Heaven Is a Playground, now in its fifth edition to include more information on Fly Williams, was the first book on the uniquely American phenomenon of urban basketball. Rick Telander, a photojournalist and former high school basketball player, spent part of the summer of 1973 and all of the summer of 1974 in Brooklyn living the playground life with his subjects at Foster Park in Flatbush. He slept on the floor of a park regular's apartment, observing, questioning, traveling, playing with, and eventually coaching a ragtag group of local teenagers whose hopes of better lives were often fanatically attached to the transcendent game itself. Telander introduces us to Fly Williams, a playground legend with incredible leaping ability and self-destructive tendencies that threatened to keep him earthbound.

Another standout was Albert King, a fourteen-year-old phenom whose shy, quiet demeanor masked an otherworldly talent that eventually took him to the NBA. This edition also includes Telander's perspectives on the arrival of an NBA team in Brooklyn. Heaven Is a Playground is one of a kind--a funny, sad, ultimately inspiring book about Americans and the roots of the sport that they love.

How Baseball Happened: Outrageous Lies Exposed! the True Story Revealed

How Baseball Happened: Outrageous Lies Exposed! the True Story Revealed

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The fascinating, true, story of baseball's amateur origins. "Explores the conditions and factors that begat the game in the 19th century and turned it into the national pastime....A delightful look at a young nation creating a pastime that was love from the first crack of the bat."--Paul Dickson, The Wall Street Journal

Baseball's true founders don't have plaques in Cooperstown. The founders were the hundreds of uncredited amateurs -- ordinary people -- who played without gloves, facemasks or performance incentives in the middle decades of the 19th century. Unlike today's pro athletes, they lived full lives outside of sports. They worked, built businesses and fought against the South in the Civil War.

But that's not the way the story has been told. The wrongness of baseball history can be staggering. You may have heard that Abner Doubleday or Alexander Cartwright invented baseball. Neither did. You may have been told that a club called the Knickerbockers played the first baseball game in 1846. They didn't. You have read that baseball's color line was uncrossed and unchallenged until Jackie Robinson in 1947. Nope. You have been told that the clean, corporate 1869 Cincinnati Red Stockings were baseball's first professional club. Not true. They weren't the first professionals; they weren't all that clean, either. You may have heard Cooperstown, Hoboken, or New York City called the birthplace of baseball, but not Brooklyn. Yet Brooklyn was the home of baseball's first fans, the first ballpark, the first statistics--and modern pitching.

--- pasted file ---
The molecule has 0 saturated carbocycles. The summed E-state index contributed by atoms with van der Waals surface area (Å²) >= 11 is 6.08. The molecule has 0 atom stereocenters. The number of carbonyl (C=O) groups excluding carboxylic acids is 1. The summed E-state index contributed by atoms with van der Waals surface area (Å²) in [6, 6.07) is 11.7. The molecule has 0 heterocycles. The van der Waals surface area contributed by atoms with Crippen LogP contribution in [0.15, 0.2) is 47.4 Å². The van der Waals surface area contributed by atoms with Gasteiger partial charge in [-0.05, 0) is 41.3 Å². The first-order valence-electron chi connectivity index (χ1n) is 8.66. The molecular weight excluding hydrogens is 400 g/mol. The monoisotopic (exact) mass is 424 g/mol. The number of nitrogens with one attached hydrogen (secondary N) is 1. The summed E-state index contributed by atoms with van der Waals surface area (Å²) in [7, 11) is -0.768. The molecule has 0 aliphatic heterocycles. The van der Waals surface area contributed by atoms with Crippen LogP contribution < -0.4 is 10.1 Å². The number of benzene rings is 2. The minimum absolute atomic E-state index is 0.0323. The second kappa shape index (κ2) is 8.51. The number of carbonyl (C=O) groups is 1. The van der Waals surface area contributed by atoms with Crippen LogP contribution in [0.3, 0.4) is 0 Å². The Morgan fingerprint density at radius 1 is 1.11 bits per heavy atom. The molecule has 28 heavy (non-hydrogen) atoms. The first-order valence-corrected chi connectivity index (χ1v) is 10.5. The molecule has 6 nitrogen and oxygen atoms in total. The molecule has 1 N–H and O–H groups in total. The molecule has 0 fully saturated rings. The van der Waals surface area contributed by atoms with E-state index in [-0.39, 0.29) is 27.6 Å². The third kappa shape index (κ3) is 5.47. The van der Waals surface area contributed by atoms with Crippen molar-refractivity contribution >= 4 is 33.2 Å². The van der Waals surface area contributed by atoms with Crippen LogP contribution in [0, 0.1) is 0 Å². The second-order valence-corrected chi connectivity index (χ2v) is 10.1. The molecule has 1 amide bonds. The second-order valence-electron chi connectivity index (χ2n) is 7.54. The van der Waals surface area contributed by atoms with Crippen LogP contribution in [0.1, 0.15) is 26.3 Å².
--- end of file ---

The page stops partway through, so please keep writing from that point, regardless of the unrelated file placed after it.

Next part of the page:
Baseball was originally supposed to be played, not watched. This changed when crowds began to show up at games in Brooklyn in the late 1850s. We fans weren't invited to the party; we crashed it. Professionalism wasn't part of the plan either, but when an 1858 Brooklyn versus New York City series accidentally proved that people would pay to see a game, the writing was on the outfield wall.

When the first professional league was formed in 1871, baseball was already a fully formed modern sport with championships, media coverage, and famous stars. Professional baseball invented an organization, but not the sport itself. Baseball's amazing amateurs had already done that.

Thomas W. Gilbert's history is for baseball fans and anyone fascinating by history, American culture, and how great things began.

I'm Fascinated by Sacrifice Flies: Inside the Game We All Love

I'm Fascinated by Sacrifice Flies: Inside the Game We All Love

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The New York Times Bestseller!

In the aftermath of the Steroid Era that stained the game of baseball, at a time when so many players are so rich and therefore have a sense of entitlement that they haven't earned, ESPN baseball commentator Tim Kurkjian shows readers how to love the game more than ever, with incredible insight and stories that are hilarious, heartbreaking, and revealing.

From what Pete Rose was doing in the batting cage a few minutes after getting out of prison, to why everyone strikes out these days and why no one seems to care, I'm Fascinated By Sacrifice Flies will surprise even longtime baseball fans. Tim explains the fear factor in the game, and what it feels like to get hit by a pitch; Adam LaRoche wanted to throw up in the batter's box. He examines the game's superstitions: Eliot Johnson's choice of bubble gum, a poker chip in Sean Burnett's back pocket. He unearths the unwritten rules of the game, takes readers inside ESPN, and reveals how Tony Gwynn made baseball so much more fun to watch.

And, of course, Tim will explain to readers why he is fascinated by sacrifice flies.